Bright Legacy for African Para-Badminton

Bright Legacy for African Para-Badminton

On the eve of this year’s Uganda Para-Badminton International, the recent African Para-Badminton Legacy Project has been hailed as a potential catalyst for developing the sport across the continent.

The three-day programme, which included training for players and coaches as well as workshops for administrators and national classifiers, provided a comprehensive perspective of para-badminton for about 40 participants from Cameroon, Ghana, Kenya, Nigeria and host nation, Uganda.

Project co-ordinator, Simon Mugabe, was thrilled to see the camaraderie among group and their enthusiasm for this initiative which was co-funded by the Badminton World Federation and AGITOS Foundation, the development agency of the International Paralympic Committee, in partnership with Badminton Africa Confederation and Uganda Badminton Association.

“It’s wonderful to see these people with disabilities enjoying their lives because, in many cases, they have been left behind. Using badminton to bring people from different countries together has been great. First, they see they are not alone, in terms of having disabilities, and also that having a disability does not mean they cannot play and enjoy sport too,” he said.

“This has been an eye-opener for many of the players who have come here, especially those who are quite new to badminton. Look, we have all the sport classes represented.”

Mugabe stressed the role of entourage as a key factor in the future success of para-badminton in Africa.

“We have been trying to get more people into para-badminton. I think when the administrators and coaches, who benefited from this project, go back and implement programmes and spread the word, then other countries will come forward now they see how successful this has been. I am sure they will embrace para-badminton activities more.”

Meanwhile, tutor Ian Bridge lauded the “positive attitude which the players displayed throughout the three days”.

“What most impressed me was their ability to absorb the information and quickly put it into practice. Over the three days, which isn’t very long, they have improved significantly in their standard of play and I look forward to hearing how they do in the tournament.

“Some players showed natural talent. There’s a lot of potential here. It’s a question of what they wish to do with it. If they wish to commit themselves and put the effort in, there is no reason why they can’t become very good and proficient badminton players.”

Among the newcomers looking forward to the tournament is wheelchair athlete, Asiya Sururu Mohamed. The Kenyan has put aside tennis to try badminton and is loving it. On top of that she will roll onto court for her first competitive match on her 26th birthday tomorrow.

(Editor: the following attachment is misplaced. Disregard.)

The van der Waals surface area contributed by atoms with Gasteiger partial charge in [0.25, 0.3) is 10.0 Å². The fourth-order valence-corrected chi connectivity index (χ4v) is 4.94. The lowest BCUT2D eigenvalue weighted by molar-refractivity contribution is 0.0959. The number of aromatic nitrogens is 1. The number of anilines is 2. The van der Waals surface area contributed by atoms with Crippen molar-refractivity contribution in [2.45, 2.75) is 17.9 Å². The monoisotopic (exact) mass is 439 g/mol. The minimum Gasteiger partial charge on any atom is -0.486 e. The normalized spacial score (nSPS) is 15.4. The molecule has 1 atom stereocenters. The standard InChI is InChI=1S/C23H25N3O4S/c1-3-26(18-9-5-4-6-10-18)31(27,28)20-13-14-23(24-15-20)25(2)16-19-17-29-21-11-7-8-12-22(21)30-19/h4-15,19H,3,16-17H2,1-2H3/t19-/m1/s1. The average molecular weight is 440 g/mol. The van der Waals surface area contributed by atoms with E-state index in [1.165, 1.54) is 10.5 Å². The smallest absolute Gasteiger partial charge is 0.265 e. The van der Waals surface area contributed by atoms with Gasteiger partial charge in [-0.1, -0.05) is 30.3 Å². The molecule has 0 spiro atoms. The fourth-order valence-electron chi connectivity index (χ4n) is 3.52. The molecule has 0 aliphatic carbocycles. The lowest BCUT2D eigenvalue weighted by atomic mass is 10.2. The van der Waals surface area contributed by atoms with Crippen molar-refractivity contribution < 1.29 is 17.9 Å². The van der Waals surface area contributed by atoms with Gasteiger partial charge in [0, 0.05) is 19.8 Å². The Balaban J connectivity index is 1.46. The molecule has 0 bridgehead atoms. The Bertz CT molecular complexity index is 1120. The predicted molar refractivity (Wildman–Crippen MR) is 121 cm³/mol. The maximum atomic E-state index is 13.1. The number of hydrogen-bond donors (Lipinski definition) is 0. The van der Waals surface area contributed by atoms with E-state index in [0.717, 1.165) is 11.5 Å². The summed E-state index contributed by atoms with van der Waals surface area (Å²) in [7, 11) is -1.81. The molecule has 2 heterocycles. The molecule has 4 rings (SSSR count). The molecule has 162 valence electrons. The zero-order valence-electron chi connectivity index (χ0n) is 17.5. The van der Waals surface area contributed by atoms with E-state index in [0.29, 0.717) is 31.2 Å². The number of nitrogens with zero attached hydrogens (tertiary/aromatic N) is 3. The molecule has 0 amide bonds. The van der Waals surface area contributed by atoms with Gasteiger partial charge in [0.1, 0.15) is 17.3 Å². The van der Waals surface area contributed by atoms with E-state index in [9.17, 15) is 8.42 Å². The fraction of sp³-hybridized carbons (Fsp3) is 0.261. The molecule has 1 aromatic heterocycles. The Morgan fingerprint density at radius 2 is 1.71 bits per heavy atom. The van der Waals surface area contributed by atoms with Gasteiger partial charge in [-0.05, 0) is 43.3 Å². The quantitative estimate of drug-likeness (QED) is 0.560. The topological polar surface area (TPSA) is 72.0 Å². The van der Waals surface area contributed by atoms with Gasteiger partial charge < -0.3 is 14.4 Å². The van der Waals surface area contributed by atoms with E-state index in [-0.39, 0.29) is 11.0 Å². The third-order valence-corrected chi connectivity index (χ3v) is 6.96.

“I am so excited. I have learnt a lot. I have been writing down notes and I want to see how much I can remember when I get on court. This is a new challenge and I am ready for it.”

The players’ training, which began with basics about techniques and movement as well as learning about the challenges for different classifications, roped in regional coaches who assisted Bridge and fellow tutor, Guillaume Gailly, while simultaneously honing their skills.

“We talked to coaches about how to adapt training to the needs of specific athletes. We did practical demonstrations, particularly relating to short-stature players, to make coaches aware of the issues which short-stature players have. That was very effective,” elaborated Bridge.

Off the courts, the Administrator Workshop and National Classifier Workshop occupied the attention of administration officials from the participating nations, with BWF staff and a team of classifiers, led by Chief Classifer Dr. Syamsul Rizal, delivering the courses.

“National classifiers are important in identifying talent and eligible athletes who can participate in para-badminton and to be able to classify athletes properly so they are in the correct sport classes, according to their impairments,” explained Dr. Rizal.

Ugandan para-badminton coach/administrator, Masiko Edwin, said both workshops were informative.

“Learning how to classify players is a key aspect of the sport. In addition, the administration course opened my eyes regarding how to better manage para-badminton and how to develop the sport in my country and region.”

In preparation for the Uganda Para-Badminton International 2018, which starts tomorrow at MTN Arena, 52 athletes – including 32 from the African Para-Badminton Legacy Project – were classified and will compete in their first event.